Effect of remote ischemic preconditioning on LPS-induced pulmonary inflammation in mice
So Jung Choi, University of Toronto; Ori Rotstein, St. Michael's Hospital
Remote ischemic preconditioning (RIPC) is an intervention that involves application of multiple cycles of ischemia/reperfusion to an extremity. It prevents pulmonary inflammation when applied prior to hemorrhagic shock and resuscitation. The protective effect of RIPC in part comes from the release of a humoral factor(s) that reduces neutrophil migration to the site of injury. As an effective intervention, RIPC may not be limited to ischemia/reperfusion injury, but also exert its protective effects on other inflammatory diseases such as acute lung injury (ALI).Hypothesis:
RIPC treatment is expected to have a protective effect against lipopolysaccharide (LPS)-induced pulmonary inflammation and injury.Methods:
Male C57BL/6 mice (9-12-week-old) were anesthetized via intraperitoneal injection of sodium pentobarbital (70 mg/kg) and subjected to RIPC or sham treatment. RIPC involved 4 cycles of 5-minute ischemia and 5-minute reperfusion being applied to the right hind limb using a tourniquet. Following the intervention or sham treatment, 50 μL of LPS (800 μg/kg) or phosphate-buffered saline was administered intratracheally. Mice were sacrificed and bronchoalveolar lavage (BAL) was performed at 4 hours post‐injection. BAL fluid (BALF) was assessed for quantification of immune cell populations and protein content.Results:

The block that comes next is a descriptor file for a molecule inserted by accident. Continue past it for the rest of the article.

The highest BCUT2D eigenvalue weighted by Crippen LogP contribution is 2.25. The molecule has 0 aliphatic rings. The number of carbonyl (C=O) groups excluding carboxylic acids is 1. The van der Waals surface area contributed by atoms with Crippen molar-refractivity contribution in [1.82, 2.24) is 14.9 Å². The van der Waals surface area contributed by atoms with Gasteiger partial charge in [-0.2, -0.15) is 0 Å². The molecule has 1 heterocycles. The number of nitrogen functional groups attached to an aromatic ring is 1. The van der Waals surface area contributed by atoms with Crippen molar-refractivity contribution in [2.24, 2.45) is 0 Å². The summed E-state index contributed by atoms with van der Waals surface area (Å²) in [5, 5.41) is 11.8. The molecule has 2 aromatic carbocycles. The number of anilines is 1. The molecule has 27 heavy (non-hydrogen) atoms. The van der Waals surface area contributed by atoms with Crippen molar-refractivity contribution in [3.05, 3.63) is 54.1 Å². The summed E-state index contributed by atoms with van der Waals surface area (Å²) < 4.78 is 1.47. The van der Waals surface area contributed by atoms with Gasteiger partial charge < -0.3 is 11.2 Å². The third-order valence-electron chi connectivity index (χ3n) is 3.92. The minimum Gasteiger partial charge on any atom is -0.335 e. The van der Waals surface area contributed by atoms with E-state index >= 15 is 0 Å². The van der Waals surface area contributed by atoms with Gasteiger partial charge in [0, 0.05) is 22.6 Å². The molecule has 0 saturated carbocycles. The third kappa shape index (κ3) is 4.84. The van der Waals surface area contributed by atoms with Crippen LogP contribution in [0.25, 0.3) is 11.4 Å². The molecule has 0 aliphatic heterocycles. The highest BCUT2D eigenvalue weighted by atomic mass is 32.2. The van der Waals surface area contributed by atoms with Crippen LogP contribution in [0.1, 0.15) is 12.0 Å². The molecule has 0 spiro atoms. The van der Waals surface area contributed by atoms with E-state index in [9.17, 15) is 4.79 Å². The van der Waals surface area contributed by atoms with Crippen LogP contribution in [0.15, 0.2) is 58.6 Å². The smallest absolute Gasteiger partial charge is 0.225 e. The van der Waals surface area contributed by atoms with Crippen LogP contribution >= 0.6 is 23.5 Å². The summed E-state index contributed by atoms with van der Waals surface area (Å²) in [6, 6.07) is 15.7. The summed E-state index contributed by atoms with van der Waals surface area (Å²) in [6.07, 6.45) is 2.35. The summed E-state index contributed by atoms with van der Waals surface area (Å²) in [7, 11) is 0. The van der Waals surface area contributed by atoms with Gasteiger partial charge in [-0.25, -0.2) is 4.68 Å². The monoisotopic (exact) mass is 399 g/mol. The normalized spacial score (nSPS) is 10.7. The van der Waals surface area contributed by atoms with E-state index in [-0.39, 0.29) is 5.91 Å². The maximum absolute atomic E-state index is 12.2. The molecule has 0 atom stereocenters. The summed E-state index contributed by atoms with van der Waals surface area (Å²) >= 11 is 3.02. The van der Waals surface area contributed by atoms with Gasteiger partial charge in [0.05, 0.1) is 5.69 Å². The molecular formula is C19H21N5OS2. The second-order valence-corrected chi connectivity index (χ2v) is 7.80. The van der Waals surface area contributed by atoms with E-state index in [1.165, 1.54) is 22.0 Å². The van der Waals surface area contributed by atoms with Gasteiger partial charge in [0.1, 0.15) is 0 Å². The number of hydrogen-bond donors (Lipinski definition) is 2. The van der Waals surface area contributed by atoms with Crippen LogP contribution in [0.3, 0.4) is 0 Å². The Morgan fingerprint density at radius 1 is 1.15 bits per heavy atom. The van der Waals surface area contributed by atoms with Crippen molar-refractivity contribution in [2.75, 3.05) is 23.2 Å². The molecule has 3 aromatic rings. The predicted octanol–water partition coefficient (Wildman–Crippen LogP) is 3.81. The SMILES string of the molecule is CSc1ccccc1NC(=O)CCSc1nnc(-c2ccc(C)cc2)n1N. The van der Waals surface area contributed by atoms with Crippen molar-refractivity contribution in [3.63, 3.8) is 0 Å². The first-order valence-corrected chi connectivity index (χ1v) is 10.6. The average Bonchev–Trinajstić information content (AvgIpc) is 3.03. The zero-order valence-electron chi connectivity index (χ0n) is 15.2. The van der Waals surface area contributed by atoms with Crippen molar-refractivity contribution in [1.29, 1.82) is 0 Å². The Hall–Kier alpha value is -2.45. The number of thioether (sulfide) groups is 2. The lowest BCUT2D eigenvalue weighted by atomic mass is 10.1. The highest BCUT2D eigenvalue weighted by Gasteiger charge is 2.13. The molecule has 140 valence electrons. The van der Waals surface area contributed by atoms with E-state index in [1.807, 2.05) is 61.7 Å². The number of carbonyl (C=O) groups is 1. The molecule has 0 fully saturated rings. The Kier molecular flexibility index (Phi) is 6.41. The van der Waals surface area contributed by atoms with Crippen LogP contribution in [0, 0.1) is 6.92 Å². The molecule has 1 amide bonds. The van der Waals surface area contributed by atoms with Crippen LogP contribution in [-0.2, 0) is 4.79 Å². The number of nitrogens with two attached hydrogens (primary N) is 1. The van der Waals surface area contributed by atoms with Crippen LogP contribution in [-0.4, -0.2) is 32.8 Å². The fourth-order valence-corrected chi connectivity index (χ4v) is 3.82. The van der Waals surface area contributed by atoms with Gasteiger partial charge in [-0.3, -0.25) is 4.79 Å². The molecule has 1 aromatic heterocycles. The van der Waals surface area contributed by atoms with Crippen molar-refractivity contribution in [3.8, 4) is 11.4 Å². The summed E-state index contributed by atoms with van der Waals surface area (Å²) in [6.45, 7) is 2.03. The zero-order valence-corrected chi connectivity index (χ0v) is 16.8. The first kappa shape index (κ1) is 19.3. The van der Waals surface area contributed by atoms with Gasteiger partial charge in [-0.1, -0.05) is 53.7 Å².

Intratracheal LPS administration caused massive neutrophil infiltration into the alveolar space by 4 hours. BALF neutrophil count was significantly reduced in mice that were conditioned prior to LPS administration (R-LPS=1.52*105 cells/mL, n=8) compared to that of LPS-only mice (LPS=3.79*105 cells/mL, n=8, P<0.05). It was decreased by 25% in the RIPC-LPS group relative to LPS-only group (R-LPS=49%, LPS=74%, n=8, P<0.05). Total leukocyte counts did not differ significantly between groups (sham=4.13*105, LPS=4.90*105, R-LPS=2.83*105, n=4-8, P>0.05). LPS treatment caused a modest increase in BALF protein content in both groups at 4 hours. Although it did not differ significantly between RIPC-LPS (R-LPS=0.095 µg/µl, n=8) and LPS-only (LPS=0.124 µg/µl, n=8, P=0.48) groups, the results exhibited a trend consistent with the hypothesis.Conclusions:
RIPC significantly reduced pulmonary inflammation following challenge with LPS at 4 hours post-injection. Its protective effect may allow application of RIPC as an intervention for the treatment and prevention of ALI as well as other conditions involving inflammation.